I try to keep pretty busy writing—it helps to keep me mostly sane—so I usually have a few things in the works at any given time. Right now, the biggest project on the horizon is my debut novel, The Rust Maidens, which is due out later this year from Trepidatio Publishing, an imprint of JournalStone. The story is set in Cleveland, primarily in the year 1980, and deals with my Rust Belt roots as well as themes I’ve explored in my short fiction: coming of age, body horror, and unlikely friendships.
I also have several short stories slated for release this year too, including my horror tale, “An Elegy for Childhood Monsters,” which should be out soon in Grey Matter Press’s Suspended in Dusk 2. That anthology has a table of contents filled with horror authors I greatly admire, and I’m still in awe and shock that I get to be part of that lineup.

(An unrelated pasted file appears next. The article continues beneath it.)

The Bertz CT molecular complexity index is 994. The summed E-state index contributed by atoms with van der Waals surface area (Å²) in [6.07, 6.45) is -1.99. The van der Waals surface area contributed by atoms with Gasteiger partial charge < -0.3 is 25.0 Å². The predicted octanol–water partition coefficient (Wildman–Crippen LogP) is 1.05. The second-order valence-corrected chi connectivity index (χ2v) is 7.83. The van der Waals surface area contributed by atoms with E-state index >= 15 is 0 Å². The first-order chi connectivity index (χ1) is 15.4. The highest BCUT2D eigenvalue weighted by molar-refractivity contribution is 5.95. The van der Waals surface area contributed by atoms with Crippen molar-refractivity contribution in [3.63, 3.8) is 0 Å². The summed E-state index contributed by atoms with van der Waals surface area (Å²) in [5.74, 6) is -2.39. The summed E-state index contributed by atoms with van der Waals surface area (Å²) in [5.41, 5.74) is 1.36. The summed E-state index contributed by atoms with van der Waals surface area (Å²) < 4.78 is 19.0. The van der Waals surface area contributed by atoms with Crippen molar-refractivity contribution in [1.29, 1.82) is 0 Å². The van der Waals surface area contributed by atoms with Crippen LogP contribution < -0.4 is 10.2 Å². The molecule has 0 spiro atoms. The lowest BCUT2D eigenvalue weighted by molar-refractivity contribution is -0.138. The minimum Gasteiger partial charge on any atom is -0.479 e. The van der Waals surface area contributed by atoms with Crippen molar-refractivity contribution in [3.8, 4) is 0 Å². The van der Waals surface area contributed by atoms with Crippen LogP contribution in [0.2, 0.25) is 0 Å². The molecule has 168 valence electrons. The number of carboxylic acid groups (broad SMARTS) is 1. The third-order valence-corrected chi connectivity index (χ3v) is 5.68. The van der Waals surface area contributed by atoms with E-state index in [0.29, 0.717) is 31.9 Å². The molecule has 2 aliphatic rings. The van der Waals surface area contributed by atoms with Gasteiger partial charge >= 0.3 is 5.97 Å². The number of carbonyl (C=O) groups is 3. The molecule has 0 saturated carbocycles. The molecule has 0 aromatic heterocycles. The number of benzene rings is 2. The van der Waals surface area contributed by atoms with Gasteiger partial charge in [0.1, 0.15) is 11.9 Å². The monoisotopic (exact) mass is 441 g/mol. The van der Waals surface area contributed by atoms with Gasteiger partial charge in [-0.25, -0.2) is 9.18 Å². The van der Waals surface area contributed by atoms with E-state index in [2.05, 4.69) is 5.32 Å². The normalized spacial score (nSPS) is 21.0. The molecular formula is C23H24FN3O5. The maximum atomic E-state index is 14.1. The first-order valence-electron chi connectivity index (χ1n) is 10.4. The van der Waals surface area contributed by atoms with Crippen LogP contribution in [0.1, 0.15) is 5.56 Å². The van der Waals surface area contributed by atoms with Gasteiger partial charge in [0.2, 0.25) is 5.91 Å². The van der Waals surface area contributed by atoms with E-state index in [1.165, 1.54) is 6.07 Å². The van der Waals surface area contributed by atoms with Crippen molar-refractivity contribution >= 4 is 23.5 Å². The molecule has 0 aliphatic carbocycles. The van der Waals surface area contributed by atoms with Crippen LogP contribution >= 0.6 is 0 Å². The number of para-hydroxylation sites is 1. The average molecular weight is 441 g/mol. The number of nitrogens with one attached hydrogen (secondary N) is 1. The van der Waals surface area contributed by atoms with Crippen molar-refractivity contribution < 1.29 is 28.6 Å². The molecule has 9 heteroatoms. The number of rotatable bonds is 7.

Finally, my collaborative novella with author Emily B. Cataneo, “In Her Flightless Wings, a Fire,” will be appearing in the forthcoming Chiral Mad 4. So there will definitely be several places to find my work over the next year if you’re so inclined!
In the meantime, you can also find me at my author site (http://www.gwendolynkiste.com/). On my regular blog, I share a monthly roundup of open submission calls and posts about writing tips along with a series of interviews with up-and-coming authors and artists. There’s always so much great stuff going on in the publishing world, so it’s certainly an incredible time to be a writer.